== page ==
This is just not the case with this joystick, and for me it is the biggest disappointment of this whole system.

Even though a lot of care has been taken to produce a great replica of the original Commodore 64 joystick, that it seems is where the care ended. The result is a unresponsive and frustratingly clumsy controller which feels spongy and without real direction, especially when engaging the diagonal movements.

The movement of the stick is clunky at best and it is difficult to tell exactly where the character you are playing will end up. There is a distinct lack of satisfying clicks, which reassures you (or at least it used to….back when) that the controller movements are actually being recognised. There is a fairly generous 1.5 m cable, which is sadly the best feature of this controller.

 

One positive is that with USB inputs, you could replace the inadequate joystick with a USB controller of your choice. This is discussed on the C64 mini website and some instructions are given as to how to use a different controller. However, they do mention that not all controllers will work, and that the C64 expects a controller to have at least 8 buttons. The answers to this, and other questions can be found in the FAQs section on the website. But really, for the price point I personally think that a really well designed, and working joystick is not particularly much to ask.

 

But all that aside, and knowing that you CAN change the controller for a better one, this still remains a fantastic way for people who do not have an original Commodore 64 to enjoy the games from that era. And this console comes loaded with 64 games, which were included as they were ranked at 90% favourites for their time. There was also care taken to include games from different genres, with shooters, sports, puzzlers and platform. 64 games is a really generous amount, and reality is you are never going to please everyone. Some people will have all their favourites, others will not. I personally thought the doubling up of some games such as Impossible Mission and Impossible Mission II was not really necessary. I would have preferred they lose one of those and include a different game such as Spy vs Spy. But all of that is quite obsolete, as you can add any games you wish to this console via USB flash drive, without voiding any warranty. This is not as easy as just loading the files, plugging in and playing, but it is possible. check the website here for more info on this.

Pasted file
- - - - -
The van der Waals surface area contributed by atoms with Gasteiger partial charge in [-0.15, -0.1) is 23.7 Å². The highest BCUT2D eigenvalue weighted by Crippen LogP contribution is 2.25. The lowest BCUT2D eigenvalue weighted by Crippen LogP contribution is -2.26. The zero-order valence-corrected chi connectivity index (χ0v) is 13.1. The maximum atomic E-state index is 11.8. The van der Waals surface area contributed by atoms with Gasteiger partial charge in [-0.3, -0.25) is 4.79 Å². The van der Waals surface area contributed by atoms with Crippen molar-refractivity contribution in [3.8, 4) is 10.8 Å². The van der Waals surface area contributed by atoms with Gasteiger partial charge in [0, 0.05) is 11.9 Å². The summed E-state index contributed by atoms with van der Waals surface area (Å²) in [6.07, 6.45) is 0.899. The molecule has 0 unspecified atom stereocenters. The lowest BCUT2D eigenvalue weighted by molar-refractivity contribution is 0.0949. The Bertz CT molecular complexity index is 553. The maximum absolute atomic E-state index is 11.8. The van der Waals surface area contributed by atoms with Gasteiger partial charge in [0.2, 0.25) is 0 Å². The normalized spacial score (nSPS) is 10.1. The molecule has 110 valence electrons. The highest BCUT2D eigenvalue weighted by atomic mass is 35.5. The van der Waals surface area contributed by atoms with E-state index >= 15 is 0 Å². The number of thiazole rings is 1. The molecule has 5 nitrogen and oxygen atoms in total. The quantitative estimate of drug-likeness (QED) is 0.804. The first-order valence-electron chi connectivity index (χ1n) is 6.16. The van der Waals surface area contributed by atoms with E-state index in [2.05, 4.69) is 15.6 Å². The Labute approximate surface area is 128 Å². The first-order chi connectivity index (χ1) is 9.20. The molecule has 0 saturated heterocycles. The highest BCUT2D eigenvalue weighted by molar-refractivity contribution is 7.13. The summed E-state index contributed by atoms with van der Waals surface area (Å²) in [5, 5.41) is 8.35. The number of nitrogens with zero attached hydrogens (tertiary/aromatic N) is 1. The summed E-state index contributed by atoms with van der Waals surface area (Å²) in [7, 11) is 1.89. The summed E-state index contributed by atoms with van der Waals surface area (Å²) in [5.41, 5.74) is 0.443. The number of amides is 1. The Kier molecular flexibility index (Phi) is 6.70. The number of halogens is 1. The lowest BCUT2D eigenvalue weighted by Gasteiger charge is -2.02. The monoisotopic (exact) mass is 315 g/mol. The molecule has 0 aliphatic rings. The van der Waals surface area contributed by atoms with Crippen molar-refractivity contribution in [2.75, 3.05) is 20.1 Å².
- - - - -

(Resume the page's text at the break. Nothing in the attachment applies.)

This is the list of games available on the C64 Mini as it is on release.

 

 

24 of the included games can be played as 2 player, while the other 40 are single player only games.

On loading up the C64 Mini and getting into a game I was increasingly frustrated by the lack of direction on how to play the game, as there is no in-console instructions. I have since learnt that there IS a full list of every games full instructions on the C64 mini website here. This would have been invaluable information BEFORE trying to play! so keep this link handy when you boot up for the first time, you are going to need it! (you simply click on the link, then click on the game you want to play to get the full instructions).

The games truly did wash over you with nostalgia,  if you were a kid of this generation that is. I am not sure kids today would find it all that great. They have grown up with HD graphics the likes of which we could never imagine, but if the following images invoke any sort of twang of joy, then this may be a console for you!

 

 

PROS:

The ability to add new games

USB connections to add keyboards or new controlers

CUTE design!

Great range of both single/two player games

Plug and Play

 

CONS:

That joystick!

 

At a recommended retail price of $149 AUD (correct at time of publishing) this is not a cheap console.

Would I recommend this product? In a word NO.

I love the nostalgia. I love the design. But those two things for me are not enough to warrant me spending nearly $150 for something which in my opinion has a huge flaw in the design, which is the controller.